“PREP? WTF is PREP?” you might ask.

In many New Zealand schools for a number of years there has been a programme used that teaches children many sensible personal and financial management practices through ‘play business’. The programme is called ‘PRimary Enterprise Programme’.

Very briefly it works something like this- groups of children in each class-room form themselves into a ‘company’ whose job it is to create, build and market a product that they think will sell well when they go on sale at the culminating Market Day at the end of the programme. The Company has a number of roles the members of the group play- CEO, secretary, financial officer, and any other ‘officers’ the group decide might be appropriate, and it becomes the responsibility of each of these people to supervise and report on their own aspect of ‘The Business’. All of the members of the group participate in the ‘product brainstorm’, selection, design and production of the item.

All companies receive ‘seeding funding’ and they use these funds to finance their production process. All students receive wages for their efforts for the ‘company’ and it is from these wages that the students are able to participate in the final marketing stage of the programme. The items that the companies design and create may be anything at all (within reason) but the end product must be funded solely from company funds, that is, children are not able to use privately sourced materials, thereby creating a more attractive item for no cost to the company. There is a ‘warehouse’ established that carries everything that companies require (the stock is arrived at early in the process when companies identify needs). The Warehouse, of course ‘sells’ to companies.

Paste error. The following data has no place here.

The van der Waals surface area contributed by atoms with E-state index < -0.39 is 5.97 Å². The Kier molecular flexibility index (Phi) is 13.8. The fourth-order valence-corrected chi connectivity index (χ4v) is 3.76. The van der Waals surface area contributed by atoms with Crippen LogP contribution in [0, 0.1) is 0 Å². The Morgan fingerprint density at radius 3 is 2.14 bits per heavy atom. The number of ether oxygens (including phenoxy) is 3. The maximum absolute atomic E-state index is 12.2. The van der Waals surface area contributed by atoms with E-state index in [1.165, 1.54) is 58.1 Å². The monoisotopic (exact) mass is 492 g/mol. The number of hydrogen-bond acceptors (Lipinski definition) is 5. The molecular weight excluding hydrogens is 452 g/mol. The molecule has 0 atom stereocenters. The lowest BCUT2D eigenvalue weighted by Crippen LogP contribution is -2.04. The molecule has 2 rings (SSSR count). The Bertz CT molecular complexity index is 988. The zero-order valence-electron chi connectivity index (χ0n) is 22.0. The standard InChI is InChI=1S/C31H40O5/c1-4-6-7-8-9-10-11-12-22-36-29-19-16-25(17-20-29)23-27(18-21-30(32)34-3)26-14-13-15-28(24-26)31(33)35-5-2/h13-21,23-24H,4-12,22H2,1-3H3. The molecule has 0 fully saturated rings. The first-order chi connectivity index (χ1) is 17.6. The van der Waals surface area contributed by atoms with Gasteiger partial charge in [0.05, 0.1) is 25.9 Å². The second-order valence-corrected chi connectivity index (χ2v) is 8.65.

As part of the programme a bank is created that is run by students and all financial business is conducted through that bank. For the purposes of this programme the school establishes a ‘currency’ and in our case, this year it was the ‘nugget’ as the basic unit- (this is hardly surprising as gold-mining is still a significant business and pass-time on ‘The Coast’.)

There is a charge for secretarial services that a special group is established to provide but due to the somewhat specialised nature of some of these requirements, school administrative staff manage the bulk of these, although there are students involved in that ‘company’.

After a concerted 2 weeks the programme ends with a ‘market day’ when all companies put their products up for sale. Parents are invited to the Market Day. During this day there are some ‘companies’ who provide services such as catering.

To see students of all ages from new entrants (5) through to seniors (13) become involved- to varying degrees, of course, in all of the processes this programme employs is a wonderful thing to behold. Coming up with bright ideas then being forced to modify their expectations, co-operating with their co-company members in decision-making, working hard to create their product to the best standard they can, promoting and selling their company’s product and managing their own and their company’s finances, all experiences that can help them better cope with many of the little trials and tribulations they will face in their later lives.

The programme has been running in the school for a number of years now and it’s been interesting to see how students who have participated for a few years have developed rather more sophisticated approaches to the various elements of the ‘company’ business and their own participation in the creating and marketing process. One can only imagine how far this school experience will influence these students in later life, but I am sure for many this will at least sow the seeds of better personal planning and managing when they gain the heady years of independence!! Pretty cool.


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